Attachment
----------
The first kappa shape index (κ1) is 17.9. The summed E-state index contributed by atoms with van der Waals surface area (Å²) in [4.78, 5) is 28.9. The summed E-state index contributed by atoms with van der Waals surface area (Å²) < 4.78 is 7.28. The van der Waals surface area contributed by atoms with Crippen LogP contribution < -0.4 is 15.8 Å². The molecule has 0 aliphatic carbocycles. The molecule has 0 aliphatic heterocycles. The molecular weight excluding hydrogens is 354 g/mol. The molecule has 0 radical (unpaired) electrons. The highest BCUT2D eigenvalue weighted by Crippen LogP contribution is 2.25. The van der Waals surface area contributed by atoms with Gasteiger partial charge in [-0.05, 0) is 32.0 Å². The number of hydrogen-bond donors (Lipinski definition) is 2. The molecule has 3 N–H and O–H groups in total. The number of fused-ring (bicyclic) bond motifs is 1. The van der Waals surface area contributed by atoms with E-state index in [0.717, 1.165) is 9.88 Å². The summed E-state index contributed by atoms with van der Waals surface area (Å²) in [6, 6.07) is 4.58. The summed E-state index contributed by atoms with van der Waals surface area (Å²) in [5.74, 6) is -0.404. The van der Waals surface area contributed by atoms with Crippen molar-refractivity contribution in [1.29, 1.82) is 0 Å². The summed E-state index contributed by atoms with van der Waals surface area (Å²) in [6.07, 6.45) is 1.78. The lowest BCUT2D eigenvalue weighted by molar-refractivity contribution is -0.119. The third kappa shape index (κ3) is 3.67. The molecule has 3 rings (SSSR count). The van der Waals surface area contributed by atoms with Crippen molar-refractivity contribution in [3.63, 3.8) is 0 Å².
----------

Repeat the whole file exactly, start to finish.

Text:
The first kappa shape index (κ1) is 17.9. The summed E-state index contributed by atoms with van der Waals surface area (Å²) in [4.78, 5) is 28.9. The summed E-state index contributed by atoms with van der Waals surface area (Å²) < 4.78 is 7.28. The van der Waals surface area contributed by atoms with Crippen LogP contribution < -0.4 is 15.8 Å². The molecule has 0 aliphatic carbocycles. The molecule has 0 aliphatic heterocycles. The molecular weight excluding hydrogens is 354 g/mol. The molecule has 0 radical (unpaired) electrons. The highest BCUT2D eigenvalue weighted by Crippen LogP contribution is 2.25. The van der Waals surface area contributed by atoms with Gasteiger partial charge in [-0.05, 0) is 32.0 Å². The number of hydrogen-bond donors (Lipinski definition) is 2. The molecule has 3 N–H and O–H groups in total. The number of fused-ring (bicyclic) bond motifs is 1. The van der Waals surface area contributed by atoms with E-state index in [0.717, 1.165) is 9.88 Å². The summed E-state index contributed by atoms with van der Waals surface area (Å²) in [6, 6.07) is 4.58. The summed E-state index contributed by atoms with van der Waals surface area (Å²) in [5.74, 6) is -0.404. The van der Waals surface area contributed by atoms with Crippen molar-refractivity contribution in [1.29, 1.82) is 0 Å². The summed E-state index contributed by atoms with van der Waals surface area (Å²) in [6.07, 6.45) is 1.78. The lowest BCUT2D eigenvalue weighted by molar-refractivity contribution is -0.119. The third kappa shape index (κ3) is 3.67. The molecule has 3 rings (SSSR count). The van der Waals surface area contributed by atoms with Crippen molar-refractivity contribution in [3.63, 3.8) is 0 Å².